Tag Archives: art

The Radiant Child: A Film DJ Spooky Didn’t Want Me to See


Portrait of Jean-Michel Basquiat By Shepard Fairey

Few things are more personally disappointing to me than people who promise something and then fail to deliver. (Note: people who behave in this manner are also sometimes euphemistically referred to as “liars”). Last week, both Geoffrey and I received email invitations to an advance screening of the soon to be released documentary, Jean-Michel Basquiat: The Radiant Child, which is Director Tamra Davis’ film about the late NYC painter. This particular screening was sponsored by local scenester DJ Spooky. G and I RSVPd separately to the address on the email and, in short order, we received email confirmations that our RSVP had been recorded, accompanied by the address of the screening venue. The email also noted that our email addresses had been “added to DJ Spooky’s Email list.” Fair exchange, I figured: I get to attend a free screening of a movie that I can write about for my Rad Blog, and the film not only gets free press but DJ Spooky gains access to my email account to spam me with whatever message feels inclined to send my way. I got really excited to see the film, because I love Jean-Michel Basquiat and The Radiant Child had already gotten so much positive advanced hype that I felt certain it would be worth it. Plus my keyboard has a “delete” key.

The day of the screening rolled around, and lo and behold, what did I find waiting for me in my mail box on that morning but a message alerting me that the “Radiant Child Screening Has Been Overbooked”! Apparently, the screening venue only holds 150 people and DJ Spooky’s mailing list received – wait for it – over 1,000 responses requesting to attend the screening!! Holy crap on a canvas, Batman! Surely there is no way that DJ Spooky’s organization could have foreseen that putting something out there on the Internet  for the entire world to see might possibly result in an overbooking of this event. Surely there was no way that the mailing list could have been kept to perhaps 200 recipients, which would with little doubt have still filled the theater without disappointing 800 other art fans. And please don’t even imagine that this “invite to an advance screening” was just a ruse to collect email addresses with which to pad DJ Spooky’s promotional mailing list. Heavens no! Lastly, I was asked to understand that I was now officially uninvited to the screening of The Radiant Child, but could I please remember to “support the film’s theatrical release”? Wow. I mean, not that Radiant Child doesn’t deserve my support, but this incident just reminded me so much of the time Radiohead’s publicist sent me press release after press release for whatever new CD the band was promoting at the time, and when I emailed her back requesting a review copy of the album she suggested I “go buy a copy when it comes out and help the band sell some records.” Uh, Fuck and You, was I believe my response. Because I know bullshit when I smell it.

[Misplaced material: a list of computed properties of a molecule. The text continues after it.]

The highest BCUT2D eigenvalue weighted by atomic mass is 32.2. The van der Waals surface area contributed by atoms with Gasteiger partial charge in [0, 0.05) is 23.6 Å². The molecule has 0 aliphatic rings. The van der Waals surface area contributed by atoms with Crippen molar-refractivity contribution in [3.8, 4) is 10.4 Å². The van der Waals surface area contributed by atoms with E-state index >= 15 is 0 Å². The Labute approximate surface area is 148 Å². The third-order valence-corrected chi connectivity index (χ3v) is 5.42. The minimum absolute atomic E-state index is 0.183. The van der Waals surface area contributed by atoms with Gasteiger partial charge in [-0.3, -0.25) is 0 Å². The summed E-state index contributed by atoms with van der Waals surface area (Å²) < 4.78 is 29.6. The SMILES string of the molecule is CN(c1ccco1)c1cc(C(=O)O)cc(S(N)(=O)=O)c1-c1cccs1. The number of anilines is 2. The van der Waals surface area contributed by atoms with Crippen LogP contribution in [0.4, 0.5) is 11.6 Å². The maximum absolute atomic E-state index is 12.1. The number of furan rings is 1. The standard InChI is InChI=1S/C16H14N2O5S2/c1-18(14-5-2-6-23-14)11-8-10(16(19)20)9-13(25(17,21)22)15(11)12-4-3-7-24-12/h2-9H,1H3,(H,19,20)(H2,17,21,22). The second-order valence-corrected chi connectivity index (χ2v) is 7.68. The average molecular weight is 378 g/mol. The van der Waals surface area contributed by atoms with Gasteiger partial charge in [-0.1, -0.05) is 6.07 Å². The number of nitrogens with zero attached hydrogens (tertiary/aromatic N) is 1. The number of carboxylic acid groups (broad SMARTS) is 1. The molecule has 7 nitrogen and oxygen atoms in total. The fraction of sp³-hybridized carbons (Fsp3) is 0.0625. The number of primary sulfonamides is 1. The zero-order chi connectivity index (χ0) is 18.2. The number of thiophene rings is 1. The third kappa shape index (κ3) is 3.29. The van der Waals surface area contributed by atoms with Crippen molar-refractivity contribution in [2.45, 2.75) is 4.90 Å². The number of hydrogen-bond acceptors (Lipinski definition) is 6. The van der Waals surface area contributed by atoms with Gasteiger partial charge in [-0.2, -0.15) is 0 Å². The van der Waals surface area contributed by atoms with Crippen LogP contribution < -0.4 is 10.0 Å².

Blah Blah Blah.

Inviting a thousand people to a screening of a huge-buzz-generating film that you know at the outset only a slim fraction of those invited will logistically be able to attend is a pretty low method to use for augmenting your email list. Needless to say, but you can see I am about to, I will be deleting any messages I receive from DJ Spooky followed by a swift unsubscribe action. The Radiant Child looks like a great film. Too bad I can’t blog about it, because I wasn’t able to see it.

Last Rites Gallery Presents Jason D' Aquino and Lead Poisoning Exhibits

The Dimming Room By Chris Mars

One thing really stands out when I look back on this past weekend: it was an amazing couple of days for checking out rad, edgy new art in New York City. Sometimes an art exhibit is made all the more impactful by the space in which it’s displayed. This is definitely true when it comes to a venue I visited for the first time on Saturday night. If you can remember back to the time, about ten years ago I think it was, when the Limelight nightclub was in full swing and much of the club’s interior resembled something from the most horrific pages of a Clive Barker novel, then you will want to check out an art space called the Last Rites Gallery. Like your darkest, Halloween-meets-Hellraiser nightmares, Last Rites, which is also a tattoo parlor, is a trip in itself before you even get into the gallery space, and really must be experienced to be fully appreciated. People who really know me know that I like dark, fucked up shit, so I just fell in love with the place immediately and will absolutely be returning for future exhibits.

Right now, Last Rites has two cool shows running simultaneously. The first, curated by Jason D’Aquino and entitled Lead Poisoning, is a group show with contributions from over forty artists who work in a black, white and grayscale palette. A few of my favorite artists including Greg “Craola” Simkins, Ron English, Robert Williams and Michael Mararian have pieces in the show. This exhibit definitely fits into the realm of dark art that Last Rites is reputed for. Loved it.

The second exhibit is a solo show by D’Aquino featuring drawings and sketches in his whimsically twisted signature style, executed in graphite on ledger paper and other unorthodox canvases such as actual matchbook cover interiors. D’Aquino’s passion for mixing almost storybook innocence with violent, sexual or otherwise disturbing images reminded me a lot of the amazing work of Mark Ryden. My favorite drawing was one depicting a sailor who has just harpooned a mermaid under the watchful eye of a smiling full moon. Unbelievable! Jason has also made some interesting modifications to Milton Bradley’s classic Operation board game that you will appreciate if you ever owned that game as a child.